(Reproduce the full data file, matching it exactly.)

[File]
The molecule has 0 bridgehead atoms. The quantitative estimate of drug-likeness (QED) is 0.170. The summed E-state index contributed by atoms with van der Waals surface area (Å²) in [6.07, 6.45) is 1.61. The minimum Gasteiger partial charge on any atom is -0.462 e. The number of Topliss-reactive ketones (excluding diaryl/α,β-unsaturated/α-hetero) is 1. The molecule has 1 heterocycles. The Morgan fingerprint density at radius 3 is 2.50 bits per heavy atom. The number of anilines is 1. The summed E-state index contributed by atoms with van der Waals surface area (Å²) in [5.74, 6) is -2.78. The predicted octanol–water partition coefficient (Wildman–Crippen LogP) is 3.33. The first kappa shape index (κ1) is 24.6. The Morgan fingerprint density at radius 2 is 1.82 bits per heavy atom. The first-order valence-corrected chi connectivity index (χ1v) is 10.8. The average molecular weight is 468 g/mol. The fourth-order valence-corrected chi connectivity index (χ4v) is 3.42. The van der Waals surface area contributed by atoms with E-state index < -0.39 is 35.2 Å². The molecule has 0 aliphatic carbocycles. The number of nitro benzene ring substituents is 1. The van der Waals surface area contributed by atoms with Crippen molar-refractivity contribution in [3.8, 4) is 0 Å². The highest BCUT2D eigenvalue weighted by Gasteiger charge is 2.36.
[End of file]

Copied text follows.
The molecule has 0 bridgehead atoms. The quantitative estimate of drug-likeness (QED) is 0.170. The summed E-state index contributed by atoms with van der Waals surface area (Å²) in [6.07, 6.45) is 1.61. The minimum Gasteiger partial charge on any atom is -0.462 e. The number of Topliss-reactive ketones (excluding diaryl/α,β-unsaturated/α-hetero) is 1. The molecule has 1 heterocycles. The Morgan fingerprint density at radius 3 is 2.50 bits per heavy atom. The number of anilines is 1. The summed E-state index contributed by atoms with van der Waals surface area (Å²) in [5.74, 6) is -2.78. The predicted octanol–water partition coefficient (Wildman–Crippen LogP) is 3.33. The first kappa shape index (κ1) is 24.6. The Morgan fingerprint density at radius 2 is 1.82 bits per heavy atom. The first-order valence-corrected chi connectivity index (χ1v) is 10.8. The average molecular weight is 468 g/mol. The fourth-order valence-corrected chi connectivity index (χ4v) is 3.42. The van der Waals surface area contributed by atoms with E-state index < -0.39 is 35.2 Å². The molecule has 0 aliphatic carbocycles. The number of nitro benzene ring substituents is 1. The van der Waals surface area contributed by atoms with Crippen molar-refractivity contribution in [3.8, 4) is 0 Å². The highest BCUT2D eigenvalue weighted by Gasteiger charge is 2.36.